Chat with us live
An ‘accessible home crisis’ is looming with less than 25% of homes built outside of London between now and 2030 predicted as being suitable for older and disabled people, new research has warned.
According to housing provider Habinteg’s analysis of 322 local planning authorities, though 1.2 million wheelchair users live in the UK only 1% of homes outside London are set to be suitable for wheelchair use.
Additionally, Insight Report: A Forecast for Accessible Homes reveals:
- There is a postcode lottery in the supply of new accessible and adaptable homes
- By 2030 there will only be one accessible new home built for every 270 people in the West Midlands, one accessible new home for every 52 people in the East of England, and one accessible new home for every 24 people in London.
- London bolsters the national forecast as the Greater London Authority require 90% of new homes to be built to accessible and adaptable standards and 10% to wheelchair accessible
Habinteg is now calling on the government to change the national policy so that all new homes are built to be more accessible and adaptable, warning that if suitable homes are not built older and disabled people will be excluded from aspects of daily life – which will place increasing demand on public services.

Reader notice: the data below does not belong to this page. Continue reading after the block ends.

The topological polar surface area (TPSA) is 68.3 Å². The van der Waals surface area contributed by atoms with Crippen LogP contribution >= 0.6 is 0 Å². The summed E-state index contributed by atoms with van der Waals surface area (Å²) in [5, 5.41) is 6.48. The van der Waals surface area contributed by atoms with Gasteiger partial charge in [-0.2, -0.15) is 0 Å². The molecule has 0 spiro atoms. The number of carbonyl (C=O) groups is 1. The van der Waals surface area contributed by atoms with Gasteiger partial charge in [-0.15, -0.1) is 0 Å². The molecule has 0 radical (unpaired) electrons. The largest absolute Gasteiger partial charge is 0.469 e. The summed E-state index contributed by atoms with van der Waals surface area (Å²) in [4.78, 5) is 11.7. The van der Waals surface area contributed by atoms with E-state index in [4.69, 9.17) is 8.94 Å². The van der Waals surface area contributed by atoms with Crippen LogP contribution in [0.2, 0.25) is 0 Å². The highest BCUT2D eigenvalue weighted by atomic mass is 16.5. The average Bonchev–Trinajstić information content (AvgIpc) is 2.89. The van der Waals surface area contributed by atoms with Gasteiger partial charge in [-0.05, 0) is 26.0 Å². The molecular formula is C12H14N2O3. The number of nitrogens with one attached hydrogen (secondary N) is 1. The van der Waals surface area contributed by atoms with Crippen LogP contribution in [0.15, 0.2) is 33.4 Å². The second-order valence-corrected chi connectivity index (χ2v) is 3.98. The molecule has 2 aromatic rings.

Sheron Carter, Habinteg’s chief executive, said: ‘We would encourage national government to take a more strategic approach to accessible homes delivery. The optional approach is not only putting older and disabled people’s health and independence at risk but creating costly housing problems for the future.
‘While the government has stated their ambition for getting more disabled people into work, our research shows that this will fail unless the housing crisis for disabled people is urgently tackled. We strongly urge the government to raise the mandatory baseline standard for accessible homes.’
According to Habinteg, there are 13.9 million disabled people in the UK yet just 7% of English homes currently provide even the most basic accessibility features.
Sam Renke, actress, broadcaster and Habinteg tenant, said: ‘I constantly worry that if job opportunities come up in another area, I may have to turn them down because there’s not enough housing that’s accessible.
‘As a full-time wheelchair user, moving to London and having a home that really works for me has been vital to my ability to develop my career. After a long time in unsuitable accommodation I’m in a wheelchair accessible home that meets my needs, but there is always a lingering anxiety about what may happen in the future.’